Sometimes it's hard to keep track of small electric-vehicle companies, most of whom are likely to vanish without a trace within a few years.
But T3 Motion, an EV startup in Costa Mesa, California, has a gimmick: It uses an Apple iPad to provide driver and passengers with audio, video, games, and vehicle navigation.
To help with sometimes finicky reception, its GT3 electric car even has a built-in antenna for 3G signals.
The GT3 itself is said to be a two-passenger vehicle with a 70-mph top speed and range of up to 100 miles.
No price or timing is offered, but T3 Motion is now taking pre-orders on its website. Ahem.
Still, the idea of replacing much of your dashboard with a personal digital device seems appealing. GM provided a digital-device dock in its Project P.U.M.A. two-seat, two-wheeled autonomous electric urban transport concept in April 2009, to do many of the very same things.
But there are challenges. For one, carmakers operate on longer product cycles--cars are redesigned or replaced every four to seven years, and it takes three to five years to do it--than do consumer electronics makers, whose products are renewed every 18-24 months.
The challenge: How does a carmaker know three to four years in advance what products Apple and its competitors will come out with? What if the product they've designed into your car flops (e.g. Zune)?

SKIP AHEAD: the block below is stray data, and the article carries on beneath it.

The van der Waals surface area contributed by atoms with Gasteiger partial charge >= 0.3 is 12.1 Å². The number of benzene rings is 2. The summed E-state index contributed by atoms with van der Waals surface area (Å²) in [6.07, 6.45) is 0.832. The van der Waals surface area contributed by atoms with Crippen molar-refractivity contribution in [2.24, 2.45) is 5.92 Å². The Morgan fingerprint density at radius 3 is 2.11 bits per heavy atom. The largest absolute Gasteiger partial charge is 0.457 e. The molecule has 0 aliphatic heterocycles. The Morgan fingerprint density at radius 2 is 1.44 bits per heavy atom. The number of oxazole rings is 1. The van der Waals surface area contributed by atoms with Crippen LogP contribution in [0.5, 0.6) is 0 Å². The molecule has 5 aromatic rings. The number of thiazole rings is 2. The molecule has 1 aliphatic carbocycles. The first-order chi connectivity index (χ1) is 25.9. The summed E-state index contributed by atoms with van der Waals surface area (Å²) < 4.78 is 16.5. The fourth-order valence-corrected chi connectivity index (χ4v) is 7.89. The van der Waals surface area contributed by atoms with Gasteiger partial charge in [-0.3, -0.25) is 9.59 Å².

And how does a carmaker ensure that your device stays operational over the 15-year life of a car?
Apple desktop machines have a usable life up to 10 years, but they're only supported with security and software updates for 5 to 7 years. And mobile phones have a shorter average life yet.
And what if your iPad gets stolen: Can you still operate your car?
Unless or until a standard, universal interface is jointly agreed to by the global consumer electronics and auto industries, we suspect we'll continue to get only minimal interfaces to external devices. (Ford is the U.S. market leader here, with its Sync and MyFordTouch systems.)
Consider the decade it's taken to get MP3/iPod controls into cars. And consider that digital equipment has traditionally been a profit center for automakers, so offloading it to Apple could actually cut their margins.
In other words: We're not holding our breath.